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09:38 AM
Michael Voelker
Michael Voelker
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Building an IT Workforce-Online

One aspect of the Web that the insurance industry appears to have embraced enthusiatically is its value as a recruiting andprofessional development medium. In fact, dot-coms have pretty much replaced print media in general as the resource of choice for IT professionals seeking employment.

"Having an online strategy is important because that's where IT people are looking," says Megan Lavelle, human resource director at the National Association of Mutual Insurance Companies (NAMIC, Indianapolis). "It's almost a waste of time to advertise in the paper." To underscore that point, NAMIC formed a partnership with (Cleveland) to provide member companies greater access to online recruiting.

Although company-specific details are hard to come by, says Tom Flood, vice president of business development at, "as much as 25 percent of insurers' overall positions are filled online. When it comes to IT, I wouldn't be surprised if that figure was 80 percent."

Using dot-com resources effectively can also help improve insurers' technology images. "It should be a first line of attack, not just because IT people are online, but because if you're not, it supports the perception that insurance isn't using up-to-date technology," says Sheila Nicoll, executive director of (New York), a career and education re-source for the industry.

Insurers must decide not only the extent to which they use online job sites, but also which sites fit best into their strategy. As the Web evolves, sites are becoming more specialized and varied in focus. "Using a 'mega' site has advantages, but it's also time consuming to sort through the applications," says Gregg Dykstra, vice president, internal operations, NAMIC. "It will filter down, and online recruiters will carve out niches."'s Nicoll believes effectively serving the insurance niche means not only matching candidates to employers, but also providing career resources and promoting the industry. "We have also been told by insurers that they've had greater success at recruiting college students for IT positions," she says. "So part of our campaign will be to target that. Part will also be promoting our site on other Web sites and publications that are not related to insurance."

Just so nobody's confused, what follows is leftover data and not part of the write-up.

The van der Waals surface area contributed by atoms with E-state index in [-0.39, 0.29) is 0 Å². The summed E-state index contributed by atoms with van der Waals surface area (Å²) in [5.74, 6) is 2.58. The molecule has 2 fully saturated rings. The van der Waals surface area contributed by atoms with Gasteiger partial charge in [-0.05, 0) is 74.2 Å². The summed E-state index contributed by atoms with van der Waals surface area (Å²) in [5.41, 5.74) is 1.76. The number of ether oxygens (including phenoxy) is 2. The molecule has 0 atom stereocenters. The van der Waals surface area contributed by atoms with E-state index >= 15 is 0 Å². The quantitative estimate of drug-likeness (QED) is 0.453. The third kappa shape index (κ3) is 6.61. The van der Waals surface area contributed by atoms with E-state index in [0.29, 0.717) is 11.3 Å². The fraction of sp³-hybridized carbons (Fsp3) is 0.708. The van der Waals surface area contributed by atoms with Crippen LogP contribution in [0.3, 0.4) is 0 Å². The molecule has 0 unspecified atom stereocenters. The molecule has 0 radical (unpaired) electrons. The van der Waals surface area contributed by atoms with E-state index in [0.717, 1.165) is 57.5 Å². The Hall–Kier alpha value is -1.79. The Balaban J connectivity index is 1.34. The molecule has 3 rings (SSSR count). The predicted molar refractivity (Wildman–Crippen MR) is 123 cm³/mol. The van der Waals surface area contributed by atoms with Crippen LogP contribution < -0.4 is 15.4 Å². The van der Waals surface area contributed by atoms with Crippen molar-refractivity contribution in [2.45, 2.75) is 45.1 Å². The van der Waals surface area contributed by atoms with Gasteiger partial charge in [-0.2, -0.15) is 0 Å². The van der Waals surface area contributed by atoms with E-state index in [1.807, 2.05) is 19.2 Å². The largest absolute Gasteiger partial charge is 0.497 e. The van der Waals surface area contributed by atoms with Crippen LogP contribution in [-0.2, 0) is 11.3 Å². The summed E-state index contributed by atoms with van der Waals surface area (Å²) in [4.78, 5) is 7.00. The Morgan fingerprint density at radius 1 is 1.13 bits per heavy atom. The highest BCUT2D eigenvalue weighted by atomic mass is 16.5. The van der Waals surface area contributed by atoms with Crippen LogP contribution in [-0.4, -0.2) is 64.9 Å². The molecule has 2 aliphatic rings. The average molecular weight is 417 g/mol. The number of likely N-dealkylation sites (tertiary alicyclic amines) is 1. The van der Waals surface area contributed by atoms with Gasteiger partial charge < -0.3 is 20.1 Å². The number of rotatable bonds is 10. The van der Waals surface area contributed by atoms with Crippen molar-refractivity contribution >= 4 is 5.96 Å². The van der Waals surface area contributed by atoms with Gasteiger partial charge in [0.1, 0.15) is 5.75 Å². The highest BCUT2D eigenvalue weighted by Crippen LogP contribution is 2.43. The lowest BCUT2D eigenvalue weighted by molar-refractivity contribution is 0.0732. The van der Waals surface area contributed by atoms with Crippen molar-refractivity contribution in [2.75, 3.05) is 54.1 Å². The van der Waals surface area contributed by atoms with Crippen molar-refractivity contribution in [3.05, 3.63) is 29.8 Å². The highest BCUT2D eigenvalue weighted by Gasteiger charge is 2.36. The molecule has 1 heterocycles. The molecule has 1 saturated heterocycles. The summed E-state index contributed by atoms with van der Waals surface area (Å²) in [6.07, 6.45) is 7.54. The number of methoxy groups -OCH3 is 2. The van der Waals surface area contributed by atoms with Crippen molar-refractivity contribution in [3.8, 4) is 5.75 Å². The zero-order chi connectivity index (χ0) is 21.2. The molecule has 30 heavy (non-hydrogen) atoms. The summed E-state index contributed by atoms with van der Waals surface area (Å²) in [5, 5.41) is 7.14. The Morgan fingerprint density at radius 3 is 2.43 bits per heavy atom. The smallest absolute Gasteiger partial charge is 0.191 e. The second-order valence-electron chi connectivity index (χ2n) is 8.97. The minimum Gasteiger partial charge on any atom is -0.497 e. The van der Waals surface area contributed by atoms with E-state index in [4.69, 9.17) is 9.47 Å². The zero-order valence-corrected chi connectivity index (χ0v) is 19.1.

Nicoll reports that out of the many categories on's site, only about five percent are for IT jobs. "I believe that when looking for IT people, insurance companies are mainly looking outside the insurance industry," she adds.

Similarly, NAMIC hopes the partnership with JobOptions will help bring a larger pool of recruits to the industry. "JobOptions' strategy is to build a network of career centers," says Dykstra. "They want to build an association of organizations like us and link all these networks into one large database. So if I'm an IT person looking for a particular type of technology, I can easily find it."

"Because of that network, candidates have access to more than 220,000 jobs via thematic career centers," says's Flood. "And insurance companies can avail themselves of the advantages NAMIC can offer."

Whether insurers can use dot-coms as their sole recruitment sources depends in part upon each insurer's particular strategy; however, NAMIC's Lavelle reports working with at least several companies that do just that.



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